Results Summary

What was the research about?

Antibiotics are the most commonly prescribed medicine in children. Narrow-spectrum antibiotics target a few types of bacteria. Broad-spectrum antibiotics target many types of bacteria. Both types work well to treat infections. But using broad-spectrum antibiotics when they’re not needed can create antibiotic-resistant bacteria that are hard to treat. They may also have side effects, such as diarrhea or rash.

In this study, the research team compared narrow-spectrum and broad-spectrum antibiotics to treat ear, sinus, and throat infections in children.

What were the results?

  • Treating infections. Narrow-spectrum antibiotics worked as well as broad-spectrum antibiotics to treat infections. Symptoms improved the same amount in three days.
  • Side effects. Children who took narrow-spectrum antibiotics had fewer side effects than those who took broad-spectrum antibiotics.
  • Quality of life. There were no differences in quality of life between children who took broad- or narrow-spectrum antibiotics.

What did the research team do?

The research team did two studies. In both studies, children were ages 6 months to 12 years.

In the first, the research team looked at health records for 30,159 children who used broad- or narrow-spectrum antibiotics to treat ear, sinus, or throat infections. Of the children, 63 percent were white, 16 percent were mixed or another race, 12 percent were black, and 8 percent were Hispanic. The average age was 5, and 52 percent were boys. The team looked at how often treatment worked and whether patients had side effects in the month after diagnosis.

The second study included 2,472 children. All children had an ear, sinus, or throat infection. The research team interviewed parents and children about quality of life, how long symptoms lasted, and side effects after the children got antibiotics. Of the children, 59 percent were white, 23 percent were black, 8 percent were another race, and 9 percent were Hispanic. The average age was 5, and 52 percent were boys. All were patients at one of 31 children’s clinics in Pennsylvania or New Jersey.

Children, parents, and physicians helped plan and conduct the study.

What were the limits of the study?

Some children in the study may have had infections caused by viruses. Because antibiotics don’t treat viruses, the results could differ if only children with infections caused by bacteria were in the study.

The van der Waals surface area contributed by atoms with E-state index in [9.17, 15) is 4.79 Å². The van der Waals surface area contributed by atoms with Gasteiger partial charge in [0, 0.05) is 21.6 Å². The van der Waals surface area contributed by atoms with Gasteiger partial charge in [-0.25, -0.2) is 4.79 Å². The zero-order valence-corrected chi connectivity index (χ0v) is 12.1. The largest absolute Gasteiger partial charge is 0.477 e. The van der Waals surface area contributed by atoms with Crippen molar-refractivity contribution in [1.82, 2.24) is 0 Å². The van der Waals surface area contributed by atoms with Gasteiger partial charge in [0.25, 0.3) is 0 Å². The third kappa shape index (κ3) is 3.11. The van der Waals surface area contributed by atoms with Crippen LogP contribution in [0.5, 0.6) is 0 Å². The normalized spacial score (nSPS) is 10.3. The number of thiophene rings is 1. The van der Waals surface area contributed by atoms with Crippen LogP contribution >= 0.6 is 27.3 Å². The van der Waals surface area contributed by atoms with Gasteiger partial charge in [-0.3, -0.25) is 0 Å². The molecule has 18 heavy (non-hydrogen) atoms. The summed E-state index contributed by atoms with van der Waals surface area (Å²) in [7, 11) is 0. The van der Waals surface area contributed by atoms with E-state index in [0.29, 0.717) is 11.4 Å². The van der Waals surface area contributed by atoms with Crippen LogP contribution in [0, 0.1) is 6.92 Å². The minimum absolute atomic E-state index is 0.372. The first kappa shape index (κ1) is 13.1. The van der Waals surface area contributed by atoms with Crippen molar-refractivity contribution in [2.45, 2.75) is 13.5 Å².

Future research could study the two types of antibiotics in children with confirmed infections caused by bacteria.

How can people use the results?

Doctors and parents can use these results to make decisions about the type of antibiotic to use.

Final Research Report

View this project's final research report.

Peer-Review Summary

Peer review of PCORI-funded research helps make sure the report presents complete, balanced, and useful information about the research. It also confirms that the research has followed PCORI’s Methodology Standards. During peer review, experts who were not members of the research team read a draft report of the research. These experts may include a scientist focused on the research topic, a specialist in research methods, a patient or caregiver, and a healthcare professional. Reviewers do not have conflicts of interest with the study.

The peer reviewers point out where the draft report may need revision. For example, they may suggest ways to improve how the research team analyzed its results or reported its conclusions. Learn more about PCORI’s peer-review process here.

In response to peer review, the PI made changes including

  • Adding details about the sensitivity analyses that the author conducted, as these were mentioned in the Methodology Standards checklist but initially not described in the text of the report.
  • Addressing reviewer questions about whether the statistically significant difference found on the PedsQL (pediatric quality of life measure) was clinically meaningful. The researchers added cautions about interpreting the results from this measure because the measure was not originally designed to assess child quality of life following acute respiratory infection, and because the small differences between patients treated with narrow- and broad-spectrum antibiotics were unlikely to be clinically meaningful.
  • Noting an additional limitation of the study: the analyses did not account for baseline PedsQL measures and any chronic conditions.
  • Explaining that the sampling strategies were different for the patient-centered outcomes cohort and the clinician-centered outcomes cohort. This was because the researchers stratified the recruitment of patients for patient-centered outcomes cohort by diagnosis and antibiotic type, and oversampled certain strata to insure adequate numbers to conduct analyses. This was unnecessary for the inclusion of clinicians in the clinician-centered outcomes cohort.

Conflict of Interest Disclosures

Project Information

Jeffrey Gerber, MD, PhD
The Children's Hospital of Philadelphia
Comparative Effectiveness of Broad- versus Narrow-Spectrum Antibiotics for Acute Respiratory Tract Infections in Children

Key Dates

September 2013
June 2018

Study Registration Information


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Populations Populations PCORI is interested in research that seeks to better understand how different clinical and health system options work for different people. These populations are frequently studied in our portfolio or identified as being of interest by our stakeholders. View Glossary
Intervention Strategy Intervention Strategies PCORI funds comparative clinical effectiveness research (CER) studies that compare two or more options or approaches to health care, or that compare different ways of delivering or receiving care. View Glossary
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Last updated: January 20, 2023